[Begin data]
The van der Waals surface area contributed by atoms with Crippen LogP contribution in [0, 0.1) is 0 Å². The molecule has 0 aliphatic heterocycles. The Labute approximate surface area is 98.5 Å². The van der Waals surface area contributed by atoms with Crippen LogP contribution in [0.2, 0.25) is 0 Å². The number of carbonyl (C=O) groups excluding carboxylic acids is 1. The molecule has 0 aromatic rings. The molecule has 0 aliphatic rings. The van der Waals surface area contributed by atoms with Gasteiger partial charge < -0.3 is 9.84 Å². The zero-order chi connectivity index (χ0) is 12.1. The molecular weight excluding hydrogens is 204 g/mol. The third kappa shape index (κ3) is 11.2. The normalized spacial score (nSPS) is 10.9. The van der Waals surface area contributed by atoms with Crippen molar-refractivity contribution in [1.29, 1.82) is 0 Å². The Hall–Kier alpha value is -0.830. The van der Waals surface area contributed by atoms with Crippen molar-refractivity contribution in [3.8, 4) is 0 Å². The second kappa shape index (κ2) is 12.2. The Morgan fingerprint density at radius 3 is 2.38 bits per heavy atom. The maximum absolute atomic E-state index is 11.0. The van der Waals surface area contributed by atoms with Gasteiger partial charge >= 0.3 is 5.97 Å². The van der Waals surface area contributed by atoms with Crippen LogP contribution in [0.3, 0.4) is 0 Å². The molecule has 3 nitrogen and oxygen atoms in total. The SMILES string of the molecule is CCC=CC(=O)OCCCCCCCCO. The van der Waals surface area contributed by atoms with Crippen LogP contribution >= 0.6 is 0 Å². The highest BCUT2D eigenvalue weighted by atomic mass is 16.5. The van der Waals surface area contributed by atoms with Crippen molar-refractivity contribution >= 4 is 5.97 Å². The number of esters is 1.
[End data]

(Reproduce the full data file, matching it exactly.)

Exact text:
The van der Waals surface area contributed by atoms with Crippen LogP contribution in [0, 0.1) is 0 Å². The molecule has 0 aliphatic heterocycles. The Labute approximate surface area is 98.5 Å². The van der Waals surface area contributed by atoms with Crippen LogP contribution in [0.2, 0.25) is 0 Å². The number of carbonyl (C=O) groups excluding carboxylic acids is 1. The molecule has 0 aromatic rings. The molecule has 0 aliphatic rings. The van der Waals surface area contributed by atoms with Gasteiger partial charge < -0.3 is 9.84 Å². The zero-order chi connectivity index (χ0) is 12.1. The molecular weight excluding hydrogens is 204 g/mol. The third kappa shape index (κ3) is 11.2. The normalized spacial score (nSPS) is 10.9. The van der Waals surface area contributed by atoms with Crippen molar-refractivity contribution in [1.29, 1.82) is 0 Å². The Hall–Kier alpha value is -0.830. The van der Waals surface area contributed by atoms with Crippen molar-refractivity contribution in [3.8, 4) is 0 Å². The second kappa shape index (κ2) is 12.2. The Morgan fingerprint density at radius 3 is 2.38 bits per heavy atom. The maximum absolute atomic E-state index is 11.0. The van der Waals surface area contributed by atoms with Gasteiger partial charge >= 0.3 is 5.97 Å². The van der Waals surface area contributed by atoms with Crippen LogP contribution in [0.3, 0.4) is 0 Å². The molecule has 3 nitrogen and oxygen atoms in total. The SMILES string of the molecule is CCC=CC(=O)OCCCCCCCCO. The van der Waals surface area contributed by atoms with Crippen LogP contribution >= 0.6 is 0 Å². The highest BCUT2D eigenvalue weighted by atomic mass is 16.5. The van der Waals surface area contributed by atoms with Crippen molar-refractivity contribution >= 4 is 5.97 Å². The number of esters is 1.